Every evening when I pull into the garage, after an extended shift toiling away in the kid mines, I am greeted by the same occurrence. Cat bombs.
You'd think that I would have developed a thick skin, a tough outer shell, an unflinching, stoic, demeanor in response to this daily auditory assault. I have not. One minute, I'm chatting with The Pony, who insists on riding in the passenger seat behind me, even though the shotgun seat is empty. Like he has a personal chauffeur. Chatting insouciantly, chortling, perhaps, at The Pony's misadventures, when THUD! A cat thumps onto the roof of my Tahoe from the Machu Picchu-like heights of the garage rafters. My nerves, shredded from a long day of inflicting my will upon recalcitrant adolescents, jangle and jitter in a final hurrah. I flinch.
They appear to own the place, these cats. Two were hand-chosen as pets, before they were even old enough to sever the apron strings. The other three were gifts. Gifts of pet-abandoners who haunt rural roads, inflicting sorrow and guilt upon backwoods denizens who feel obliged to take in the wretched refuse of your teeming kennels. Or who at least feel enough compassion to assure their crying children that yes, the kitties can come home with us so they won't starve to death or be eaten by wild animals.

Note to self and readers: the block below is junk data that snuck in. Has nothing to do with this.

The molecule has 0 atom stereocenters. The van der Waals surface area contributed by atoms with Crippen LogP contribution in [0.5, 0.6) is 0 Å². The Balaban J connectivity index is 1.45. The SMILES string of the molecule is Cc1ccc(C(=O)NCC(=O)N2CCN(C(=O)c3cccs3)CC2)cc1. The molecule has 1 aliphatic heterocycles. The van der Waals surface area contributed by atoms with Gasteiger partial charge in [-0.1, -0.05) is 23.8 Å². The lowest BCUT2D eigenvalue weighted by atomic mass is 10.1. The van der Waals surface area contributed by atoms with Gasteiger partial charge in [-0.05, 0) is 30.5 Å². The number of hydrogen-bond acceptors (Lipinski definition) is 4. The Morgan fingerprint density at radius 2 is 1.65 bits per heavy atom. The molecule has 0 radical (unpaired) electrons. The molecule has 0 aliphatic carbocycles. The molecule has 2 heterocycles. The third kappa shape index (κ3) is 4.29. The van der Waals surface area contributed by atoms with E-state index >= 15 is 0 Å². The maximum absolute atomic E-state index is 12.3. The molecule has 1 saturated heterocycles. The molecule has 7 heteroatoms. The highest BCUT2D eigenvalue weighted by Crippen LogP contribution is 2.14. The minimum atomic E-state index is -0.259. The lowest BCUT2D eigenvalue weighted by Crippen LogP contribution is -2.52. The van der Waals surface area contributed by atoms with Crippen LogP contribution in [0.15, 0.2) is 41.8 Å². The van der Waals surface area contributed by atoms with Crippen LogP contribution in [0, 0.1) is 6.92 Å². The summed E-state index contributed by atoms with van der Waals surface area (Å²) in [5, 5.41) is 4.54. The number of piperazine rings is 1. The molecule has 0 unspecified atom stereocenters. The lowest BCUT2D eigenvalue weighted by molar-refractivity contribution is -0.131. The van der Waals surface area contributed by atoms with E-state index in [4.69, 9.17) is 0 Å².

What they don't explain is that the kitties must be wormed, and have shots, and undergo special operations so they won't make more kitties. And five years later, the kitties will have taken over the grounds, scale the screens of the living room window in attempts to reach the summit of Mount Cedar Home, dash into the house if they see a sliver of an opening, caterwaul at 3:00 a.m. right outside the bedroom french doors, eat like they are carb-loading for a marathon 24/7, and terrorize the actual pet cats until they are fuzzy balls of nerves who appear to suffer from post-traumatic stress syndrome.
Numerous requests to cease the cat-bombing have gone unanswered.